Stocks cut losses, even as West prepares sanctions against Russia

Escalating tensions between Russia and Ukraine pushed stocks lower on Tuesday, adding to the turmoil this year and leaving the S&P 500 more than 10% below its January peak.

Such a large drop is known on Wall Street as a correction. It’s the kind of big, round number that crystallizes the idea that the mood of the markets has changed dramatically, and it doesn’t happen often – the last time was in February 2020, when investors were freaking out. in the face of the emerging coronavirus pandemic.

The S&P 500 fell 1% on Tuesday after several countries reacted to Russian President Vladimir V. Putin’s decision to send troops to two breakaway regions in eastern Ukraine.

Measures against Russia included Germany’s decision to suspend certification of the Nord Stream 2 gas pipeline, which would create a new link between the country and Russia, and Britain’s decision to impose sanctions on five banks Russians and three people.

President Biden also announced a “first tranche” of sanctions against two of Russia’s largest financial institutions and Russia’s sale of government debt on international markets.

“It means we have cut off the Russian government from Western finance,” he said. “He can no longer raise money from the West.”

Tuesday’s trading included indications that investors hoped the dispute and its economic ramifications could be contained. Stocks in Europe recovered from an early slump and ended slightly higher, and the S&P 500 rebounded from its lowest point of the day, when it was down nearly 1.9%, after Mr. Biden’s speech. The MOEX, Russia’s benchmark stock index, gained about 1.6%, reversing a decline of more than 9%.

Oil prices have also stabilized somewhat. After climbing to nearly $100 a barrel, Brent, the international benchmark, settled at 96.84 a barrel, up 1.5%.

It might have soothed the nerves that Russia’s measures, and response to them, fell well short of the full-scale invasion some worried about, said Caroline Simmons, director of UK investments at UBS Global. WealthManagement.

“I suspect it’s kind of a hope that this decision has been made, some sanctions will be applied, but obviously not the full scale of sanctions,” she said. “But if it continues to get worse, then obviously that would be very bad for the markets,” she added.

A war between Ukraine and Russia is likely to disrupt global commodity supply chains, driving up food and energy prices and increasing the risk of a prolonged period of faster inflation. Russia is the world’s largest supplier of wheat and supplies almost 40% of Europe’s natural gas and 25% of its oil. Protracted conflict could worsen Europe’s already high energy bills.

The high price of oil and gas on world markets could also be a problem for Americans. Gas prices rose sharply in the United States, averaging $3.53 per gallon according to AAA.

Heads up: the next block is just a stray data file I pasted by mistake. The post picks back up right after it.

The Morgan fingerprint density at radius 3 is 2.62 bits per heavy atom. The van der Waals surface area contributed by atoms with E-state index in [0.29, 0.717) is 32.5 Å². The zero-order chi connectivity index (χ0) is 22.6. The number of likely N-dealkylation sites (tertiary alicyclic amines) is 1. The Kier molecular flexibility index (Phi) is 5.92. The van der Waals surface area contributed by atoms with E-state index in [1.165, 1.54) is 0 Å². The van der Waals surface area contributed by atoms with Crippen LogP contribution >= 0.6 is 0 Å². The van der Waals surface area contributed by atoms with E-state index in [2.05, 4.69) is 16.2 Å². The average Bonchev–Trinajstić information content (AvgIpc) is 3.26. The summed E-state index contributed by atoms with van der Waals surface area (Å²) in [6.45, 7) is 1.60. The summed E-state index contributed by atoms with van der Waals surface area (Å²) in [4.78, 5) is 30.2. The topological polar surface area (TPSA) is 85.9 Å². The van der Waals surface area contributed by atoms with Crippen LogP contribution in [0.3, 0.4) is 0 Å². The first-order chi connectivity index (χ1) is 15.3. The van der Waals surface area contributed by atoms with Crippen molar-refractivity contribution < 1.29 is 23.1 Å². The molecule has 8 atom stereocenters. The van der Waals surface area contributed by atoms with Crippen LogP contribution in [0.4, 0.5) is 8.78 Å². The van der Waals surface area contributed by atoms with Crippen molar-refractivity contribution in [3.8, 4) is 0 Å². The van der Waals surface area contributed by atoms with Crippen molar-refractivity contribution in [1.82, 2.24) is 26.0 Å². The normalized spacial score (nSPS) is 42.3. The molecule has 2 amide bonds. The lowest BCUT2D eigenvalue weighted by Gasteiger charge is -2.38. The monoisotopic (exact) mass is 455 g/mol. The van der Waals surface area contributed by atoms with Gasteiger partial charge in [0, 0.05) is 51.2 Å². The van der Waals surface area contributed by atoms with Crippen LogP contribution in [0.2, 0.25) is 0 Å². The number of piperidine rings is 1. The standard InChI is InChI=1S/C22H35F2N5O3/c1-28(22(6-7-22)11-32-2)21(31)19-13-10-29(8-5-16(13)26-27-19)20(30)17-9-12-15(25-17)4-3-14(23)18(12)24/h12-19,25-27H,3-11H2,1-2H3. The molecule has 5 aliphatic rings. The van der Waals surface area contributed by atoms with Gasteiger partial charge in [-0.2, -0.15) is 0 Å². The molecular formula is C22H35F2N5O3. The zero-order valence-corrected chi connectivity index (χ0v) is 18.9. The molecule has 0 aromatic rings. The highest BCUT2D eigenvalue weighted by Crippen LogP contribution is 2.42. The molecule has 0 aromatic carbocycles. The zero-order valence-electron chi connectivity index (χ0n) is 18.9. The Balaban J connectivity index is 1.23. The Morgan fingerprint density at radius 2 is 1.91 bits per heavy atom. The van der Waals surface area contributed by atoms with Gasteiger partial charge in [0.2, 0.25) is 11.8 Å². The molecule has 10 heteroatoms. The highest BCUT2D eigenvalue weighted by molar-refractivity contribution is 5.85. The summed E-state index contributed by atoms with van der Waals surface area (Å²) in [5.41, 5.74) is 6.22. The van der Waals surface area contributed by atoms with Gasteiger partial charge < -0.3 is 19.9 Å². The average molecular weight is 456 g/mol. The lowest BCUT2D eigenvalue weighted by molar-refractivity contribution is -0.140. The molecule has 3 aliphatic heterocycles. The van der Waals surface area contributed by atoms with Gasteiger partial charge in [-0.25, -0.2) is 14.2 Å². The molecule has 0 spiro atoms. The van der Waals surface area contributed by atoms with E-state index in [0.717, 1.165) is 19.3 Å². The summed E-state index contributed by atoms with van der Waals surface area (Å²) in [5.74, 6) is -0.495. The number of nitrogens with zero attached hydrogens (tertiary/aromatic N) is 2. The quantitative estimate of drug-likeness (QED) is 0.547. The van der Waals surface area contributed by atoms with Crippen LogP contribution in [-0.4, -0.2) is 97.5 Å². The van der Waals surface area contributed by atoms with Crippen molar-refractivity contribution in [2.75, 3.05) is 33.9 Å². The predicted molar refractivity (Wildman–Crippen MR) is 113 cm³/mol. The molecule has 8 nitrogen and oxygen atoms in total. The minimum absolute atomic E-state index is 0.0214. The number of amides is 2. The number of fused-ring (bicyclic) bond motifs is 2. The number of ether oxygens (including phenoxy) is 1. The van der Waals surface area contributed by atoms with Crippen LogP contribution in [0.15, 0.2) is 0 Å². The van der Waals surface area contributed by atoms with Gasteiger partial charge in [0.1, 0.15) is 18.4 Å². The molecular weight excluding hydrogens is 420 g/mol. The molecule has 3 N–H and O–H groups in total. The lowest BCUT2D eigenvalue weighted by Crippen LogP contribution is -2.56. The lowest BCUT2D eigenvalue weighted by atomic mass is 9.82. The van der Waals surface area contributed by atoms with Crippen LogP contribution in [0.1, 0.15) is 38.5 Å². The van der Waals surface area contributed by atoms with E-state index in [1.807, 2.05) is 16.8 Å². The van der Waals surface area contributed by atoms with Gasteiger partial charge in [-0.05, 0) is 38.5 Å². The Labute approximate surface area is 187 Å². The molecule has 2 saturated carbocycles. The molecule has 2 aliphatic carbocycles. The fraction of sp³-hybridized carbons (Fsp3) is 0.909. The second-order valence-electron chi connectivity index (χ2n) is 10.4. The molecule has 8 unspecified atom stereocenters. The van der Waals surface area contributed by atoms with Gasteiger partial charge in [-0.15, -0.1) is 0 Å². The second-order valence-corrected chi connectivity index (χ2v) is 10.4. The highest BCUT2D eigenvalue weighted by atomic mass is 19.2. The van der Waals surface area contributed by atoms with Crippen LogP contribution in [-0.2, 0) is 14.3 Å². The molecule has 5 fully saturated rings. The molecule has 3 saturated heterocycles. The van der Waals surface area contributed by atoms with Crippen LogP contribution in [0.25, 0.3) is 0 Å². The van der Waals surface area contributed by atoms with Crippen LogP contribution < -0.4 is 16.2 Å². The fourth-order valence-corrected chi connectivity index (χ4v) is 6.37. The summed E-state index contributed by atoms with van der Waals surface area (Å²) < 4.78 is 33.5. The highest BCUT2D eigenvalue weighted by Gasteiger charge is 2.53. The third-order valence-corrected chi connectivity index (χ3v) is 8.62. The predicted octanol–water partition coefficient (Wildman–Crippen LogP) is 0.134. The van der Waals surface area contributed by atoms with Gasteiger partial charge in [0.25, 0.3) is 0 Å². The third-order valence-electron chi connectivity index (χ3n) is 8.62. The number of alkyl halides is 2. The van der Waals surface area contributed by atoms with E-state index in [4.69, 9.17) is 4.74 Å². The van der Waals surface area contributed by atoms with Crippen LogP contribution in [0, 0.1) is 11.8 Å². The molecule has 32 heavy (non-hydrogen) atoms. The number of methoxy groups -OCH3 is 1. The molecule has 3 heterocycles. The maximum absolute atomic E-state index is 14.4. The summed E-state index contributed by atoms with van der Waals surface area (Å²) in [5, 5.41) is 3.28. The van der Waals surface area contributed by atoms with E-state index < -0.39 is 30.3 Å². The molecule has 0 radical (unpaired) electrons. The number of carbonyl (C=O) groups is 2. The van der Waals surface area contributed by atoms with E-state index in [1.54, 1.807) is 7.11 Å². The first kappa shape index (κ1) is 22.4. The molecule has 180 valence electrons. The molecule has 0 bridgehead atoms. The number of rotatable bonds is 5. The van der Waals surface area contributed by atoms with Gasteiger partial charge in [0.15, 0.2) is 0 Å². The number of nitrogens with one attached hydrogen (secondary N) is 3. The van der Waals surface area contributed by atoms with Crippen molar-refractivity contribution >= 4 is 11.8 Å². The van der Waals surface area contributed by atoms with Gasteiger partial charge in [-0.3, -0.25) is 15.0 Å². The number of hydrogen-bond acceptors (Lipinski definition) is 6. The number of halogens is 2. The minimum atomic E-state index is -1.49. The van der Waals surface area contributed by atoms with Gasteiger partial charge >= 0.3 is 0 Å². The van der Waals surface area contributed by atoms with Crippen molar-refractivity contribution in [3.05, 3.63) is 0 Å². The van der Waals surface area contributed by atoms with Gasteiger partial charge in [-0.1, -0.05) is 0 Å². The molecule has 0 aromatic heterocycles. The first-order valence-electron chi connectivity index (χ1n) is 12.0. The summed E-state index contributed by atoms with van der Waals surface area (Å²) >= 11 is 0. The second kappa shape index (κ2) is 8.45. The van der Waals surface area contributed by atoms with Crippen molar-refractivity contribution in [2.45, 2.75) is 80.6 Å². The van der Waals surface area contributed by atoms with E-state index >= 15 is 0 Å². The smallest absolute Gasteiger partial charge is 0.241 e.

High fuel prices could weigh on consumer spending on other goods and services, as families spend more of their monthly budget on energy. If the potential for war makes consumers uncertain about the future or drives stock prices down, it could weigh on demand as nervous buyers pull back.

“The Federal Reserve is paying very close attention to geopolitical events, and this one in particular because it’s the most important at this point,” Fed Governor Michelle Bowman said Monday.

Ms Bowman noted that the United States has minor banking, financial and trade interests with Russia, and that “we don’t think it would have a significant impact” on the economy given the small size of those relationships.

“But we recognize that there are significant opportunities for potential impacts on energy markets as we move forward, should things go downhill,” Ms Bowman added. “Obviously we will continue to monitor this, and if we think it could have some influence on the global economy, we will take this into account in our meetings and discuss the economy more broadly.

The potential global economic ramifications of the conflict in Ukraine encouraged traders to seek the safety of Treasuries, pushing yields on benchmark US bonds lower. But investors have another concern on their minds: how much and how quickly the Fed will raise interest rates, which are close to zero, to fight inflation. Higher interest rates could slow the economy by discouraging spending and investment.

About a week ago, 10-year Treasury yields rose above 2%, their highest level since mid-2019, as traders braced for rate increases. On Tuesday, the yield hovered around 1.93%. When the price of bonds goes up, their yield goes down.

The potential for higher rates, which could begin as early as March, has made owning risky assets, like tech stocks, unattractive for investors. The tech-heavy Nasdaq composite is down more than 17% since its peak in November.

Shares of Meta, Facebook’s parent company, have fallen around 40% since the start of the year, while Microsoft is down almost 15% and Alphabet, Google’s parent company, is down almost 11%. %.

Coral Murphy Marcos and Jeanna Smialek contributed report.

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